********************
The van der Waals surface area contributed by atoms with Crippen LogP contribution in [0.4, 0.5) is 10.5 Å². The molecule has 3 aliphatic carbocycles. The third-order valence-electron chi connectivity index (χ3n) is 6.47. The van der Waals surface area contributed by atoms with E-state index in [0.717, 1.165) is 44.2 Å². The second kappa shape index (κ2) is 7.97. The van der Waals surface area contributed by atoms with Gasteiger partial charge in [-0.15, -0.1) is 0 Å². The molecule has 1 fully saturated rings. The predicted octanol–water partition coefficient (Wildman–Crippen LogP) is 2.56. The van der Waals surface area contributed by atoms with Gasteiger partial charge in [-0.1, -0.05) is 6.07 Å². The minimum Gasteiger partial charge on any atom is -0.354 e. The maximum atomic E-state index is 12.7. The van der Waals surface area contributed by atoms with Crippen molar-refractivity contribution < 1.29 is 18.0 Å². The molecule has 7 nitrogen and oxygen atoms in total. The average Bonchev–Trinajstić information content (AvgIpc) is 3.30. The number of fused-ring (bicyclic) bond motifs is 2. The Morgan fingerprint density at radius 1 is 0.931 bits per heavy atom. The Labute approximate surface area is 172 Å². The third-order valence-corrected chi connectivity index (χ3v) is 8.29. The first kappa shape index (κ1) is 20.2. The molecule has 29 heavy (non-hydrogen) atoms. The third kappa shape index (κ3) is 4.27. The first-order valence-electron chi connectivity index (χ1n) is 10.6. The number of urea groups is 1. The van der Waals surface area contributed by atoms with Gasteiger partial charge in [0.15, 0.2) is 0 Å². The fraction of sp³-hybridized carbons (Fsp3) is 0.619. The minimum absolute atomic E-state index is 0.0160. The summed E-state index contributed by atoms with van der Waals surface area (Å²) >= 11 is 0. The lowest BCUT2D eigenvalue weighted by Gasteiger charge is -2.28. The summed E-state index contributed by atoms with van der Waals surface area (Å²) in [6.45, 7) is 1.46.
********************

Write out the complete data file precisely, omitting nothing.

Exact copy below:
The van der Waals surface area contributed by atoms with Crippen LogP contribution in [0.4, 0.5) is 10.5 Å². The molecule has 3 aliphatic carbocycles. The third-order valence-electron chi connectivity index (χ3n) is 6.47. The van der Waals surface area contributed by atoms with E-state index in [0.717, 1.165) is 44.2 Å². The second kappa shape index (κ2) is 7.97. The van der Waals surface area contributed by atoms with Gasteiger partial charge in [-0.15, -0.1) is 0 Å². The molecule has 1 fully saturated rings. The predicted octanol–water partition coefficient (Wildman–Crippen LogP) is 2.56. The van der Waals surface area contributed by atoms with Gasteiger partial charge in [-0.1, -0.05) is 6.07 Å². The minimum Gasteiger partial charge on any atom is -0.354 e. The maximum atomic E-state index is 12.7. The van der Waals surface area contributed by atoms with Crippen molar-refractivity contribution < 1.29 is 18.0 Å². The molecule has 7 nitrogen and oxygen atoms in total. The average Bonchev–Trinajstić information content (AvgIpc) is 3.30. The number of fused-ring (bicyclic) bond motifs is 2. The Morgan fingerprint density at radius 1 is 0.931 bits per heavy atom. The Labute approximate surface area is 172 Å². The third-order valence-corrected chi connectivity index (χ3v) is 8.29. The first kappa shape index (κ1) is 20.2. The molecule has 29 heavy (non-hydrogen) atoms. The third kappa shape index (κ3) is 4.27. The first-order valence-electron chi connectivity index (χ1n) is 10.6. The number of urea groups is 1. The van der Waals surface area contributed by atoms with Gasteiger partial charge in [0.15, 0.2) is 0 Å². The fraction of sp³-hybridized carbons (Fsp3) is 0.619. The minimum absolute atomic E-state index is 0.0160. The summed E-state index contributed by atoms with van der Waals surface area (Å²) >= 11 is 0. The lowest BCUT2D eigenvalue weighted by Gasteiger charge is -2.28. The summed E-state index contributed by atoms with van der Waals surface area (Å²) in [6.45, 7) is 1.46.